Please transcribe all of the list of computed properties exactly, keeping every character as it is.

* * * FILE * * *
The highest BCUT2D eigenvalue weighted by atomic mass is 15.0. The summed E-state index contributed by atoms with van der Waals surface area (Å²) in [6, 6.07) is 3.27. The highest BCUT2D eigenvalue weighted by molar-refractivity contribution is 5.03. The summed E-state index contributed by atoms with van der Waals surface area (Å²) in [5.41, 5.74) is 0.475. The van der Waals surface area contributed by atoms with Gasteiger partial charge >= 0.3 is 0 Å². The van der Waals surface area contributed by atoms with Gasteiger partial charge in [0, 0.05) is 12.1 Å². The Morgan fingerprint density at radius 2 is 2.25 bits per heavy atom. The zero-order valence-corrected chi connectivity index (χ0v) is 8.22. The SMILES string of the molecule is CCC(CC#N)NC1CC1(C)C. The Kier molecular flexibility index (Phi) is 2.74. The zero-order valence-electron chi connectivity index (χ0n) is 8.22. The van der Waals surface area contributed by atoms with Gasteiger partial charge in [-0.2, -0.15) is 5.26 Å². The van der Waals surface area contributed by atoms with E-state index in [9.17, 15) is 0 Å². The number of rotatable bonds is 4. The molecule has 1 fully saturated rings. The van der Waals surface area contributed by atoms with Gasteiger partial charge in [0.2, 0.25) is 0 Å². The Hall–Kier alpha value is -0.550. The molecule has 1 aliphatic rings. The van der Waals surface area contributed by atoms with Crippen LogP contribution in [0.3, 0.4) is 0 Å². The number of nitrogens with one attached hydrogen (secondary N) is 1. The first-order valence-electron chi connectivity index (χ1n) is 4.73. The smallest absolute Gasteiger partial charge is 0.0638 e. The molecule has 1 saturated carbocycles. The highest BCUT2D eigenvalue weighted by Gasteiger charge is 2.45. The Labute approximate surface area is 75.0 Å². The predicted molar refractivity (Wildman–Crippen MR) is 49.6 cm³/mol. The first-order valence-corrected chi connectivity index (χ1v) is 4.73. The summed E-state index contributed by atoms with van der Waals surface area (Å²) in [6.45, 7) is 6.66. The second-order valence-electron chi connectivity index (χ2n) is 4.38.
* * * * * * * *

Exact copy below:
The highest BCUT2D eigenvalue weighted by atomic mass is 15.0. The summed E-state index contributed by atoms with van der Waals surface area (Å²) in [6, 6.07) is 3.27. The highest BCUT2D eigenvalue weighted by molar-refractivity contribution is 5.03. The summed E-state index contributed by atoms with van der Waals surface area (Å²) in [5.41, 5.74) is 0.475. The van der Waals surface area contributed by atoms with Gasteiger partial charge >= 0.3 is 0 Å². The van der Waals surface area contributed by atoms with Gasteiger partial charge in [0, 0.05) is 12.1 Å². The Morgan fingerprint density at radius 2 is 2.25 bits per heavy atom. The zero-order valence-corrected chi connectivity index (χ0v) is 8.22. The SMILES string of the molecule is CCC(CC#N)NC1CC1(C)C. The Kier molecular flexibility index (Phi) is 2.74. The zero-order valence-electron chi connectivity index (χ0n) is 8.22. The van der Waals surface area contributed by atoms with Gasteiger partial charge in [-0.2, -0.15) is 5.26 Å². The van der Waals surface area contributed by atoms with E-state index in [9.17, 15) is 0 Å². The number of rotatable bonds is 4. The molecule has 1 fully saturated rings. The van der Waals surface area contributed by atoms with Gasteiger partial charge in [0.2, 0.25) is 0 Å². The Hall–Kier alpha value is -0.550. The molecule has 1 aliphatic rings. The van der Waals surface area contributed by atoms with Crippen LogP contribution in [0.3, 0.4) is 0 Å². The number of nitrogens with one attached hydrogen (secondary N) is 1. The first-order valence-electron chi connectivity index (χ1n) is 4.73. The smallest absolute Gasteiger partial charge is 0.0638 e. The molecule has 1 saturated carbocycles. The highest BCUT2D eigenvalue weighted by Gasteiger charge is 2.45. The Labute approximate surface area is 75.0 Å². The predicted molar refractivity (Wildman–Crippen MR) is 49.6 cm³/mol. The first-order valence-corrected chi connectivity index (χ1v) is 4.73. The summed E-state index contributed by atoms with van der Waals surface area (Å²) in [6.45, 7) is 6.66. The second-order valence-electron chi connectivity index (χ2n) is 4.38.